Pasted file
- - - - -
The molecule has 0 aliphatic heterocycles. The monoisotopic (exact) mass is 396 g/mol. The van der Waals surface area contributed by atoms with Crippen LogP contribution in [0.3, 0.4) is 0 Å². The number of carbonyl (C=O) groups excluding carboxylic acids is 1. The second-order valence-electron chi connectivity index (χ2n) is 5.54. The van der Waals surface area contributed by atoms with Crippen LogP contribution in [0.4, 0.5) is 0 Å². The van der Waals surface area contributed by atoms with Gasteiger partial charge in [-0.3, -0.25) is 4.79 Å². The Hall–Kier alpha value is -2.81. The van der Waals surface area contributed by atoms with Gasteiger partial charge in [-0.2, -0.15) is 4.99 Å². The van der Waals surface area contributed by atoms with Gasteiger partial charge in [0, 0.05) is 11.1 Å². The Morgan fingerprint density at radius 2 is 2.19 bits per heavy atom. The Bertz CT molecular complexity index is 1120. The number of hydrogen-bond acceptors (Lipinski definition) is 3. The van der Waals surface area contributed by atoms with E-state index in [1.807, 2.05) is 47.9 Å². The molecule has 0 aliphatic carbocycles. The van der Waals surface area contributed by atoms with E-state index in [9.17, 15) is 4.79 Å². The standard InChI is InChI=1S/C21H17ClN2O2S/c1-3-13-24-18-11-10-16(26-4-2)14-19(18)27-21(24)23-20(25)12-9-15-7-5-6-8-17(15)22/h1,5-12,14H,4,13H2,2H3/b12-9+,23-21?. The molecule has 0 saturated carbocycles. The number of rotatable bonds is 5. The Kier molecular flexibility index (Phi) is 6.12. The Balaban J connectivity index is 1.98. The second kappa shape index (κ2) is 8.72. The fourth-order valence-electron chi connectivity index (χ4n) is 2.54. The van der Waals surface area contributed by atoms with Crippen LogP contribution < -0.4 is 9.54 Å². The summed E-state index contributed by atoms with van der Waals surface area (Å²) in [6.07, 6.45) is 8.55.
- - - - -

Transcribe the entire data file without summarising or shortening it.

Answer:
The molecule has 0 aliphatic heterocycles. The monoisotopic (exact) mass is 396 g/mol. The van der Waals surface area contributed by atoms with Crippen LogP contribution in [0.3, 0.4) is 0 Å². The number of carbonyl (C=O) groups excluding carboxylic acids is 1. The second-order valence-electron chi connectivity index (χ2n) is 5.54. The van der Waals surface area contributed by atoms with Crippen LogP contribution in [0.4, 0.5) is 0 Å². The van der Waals surface area contributed by atoms with Gasteiger partial charge in [-0.3, -0.25) is 4.79 Å². The Hall–Kier alpha value is -2.81. The van der Waals surface area contributed by atoms with Gasteiger partial charge in [-0.2, -0.15) is 4.99 Å². The van der Waals surface area contributed by atoms with Gasteiger partial charge in [0, 0.05) is 11.1 Å². The Morgan fingerprint density at radius 2 is 2.19 bits per heavy atom. The Bertz CT molecular complexity index is 1120. The number of hydrogen-bond acceptors (Lipinski definition) is 3. The van der Waals surface area contributed by atoms with E-state index in [1.807, 2.05) is 47.9 Å². The molecule has 0 aliphatic carbocycles. The van der Waals surface area contributed by atoms with E-state index in [9.17, 15) is 4.79 Å². The standard InChI is InChI=1S/C21H17ClN2O2S/c1-3-13-24-18-11-10-16(26-4-2)14-19(18)27-21(24)23-20(25)12-9-15-7-5-6-8-17(15)22/h1,5-12,14H,4,13H2,2H3/b12-9+,23-21?. The molecule has 0 saturated carbocycles. The number of rotatable bonds is 5. The Kier molecular flexibility index (Phi) is 6.12. The Balaban J connectivity index is 1.98. The second kappa shape index (κ2) is 8.72. The fourth-order valence-electron chi connectivity index (χ4n) is 2.54. The van der Waals surface area contributed by atoms with Crippen LogP contribution < -0.4 is 9.54 Å². The summed E-state index contributed by atoms with van der Waals surface area (Å²) in [6.07, 6.45) is 8.55.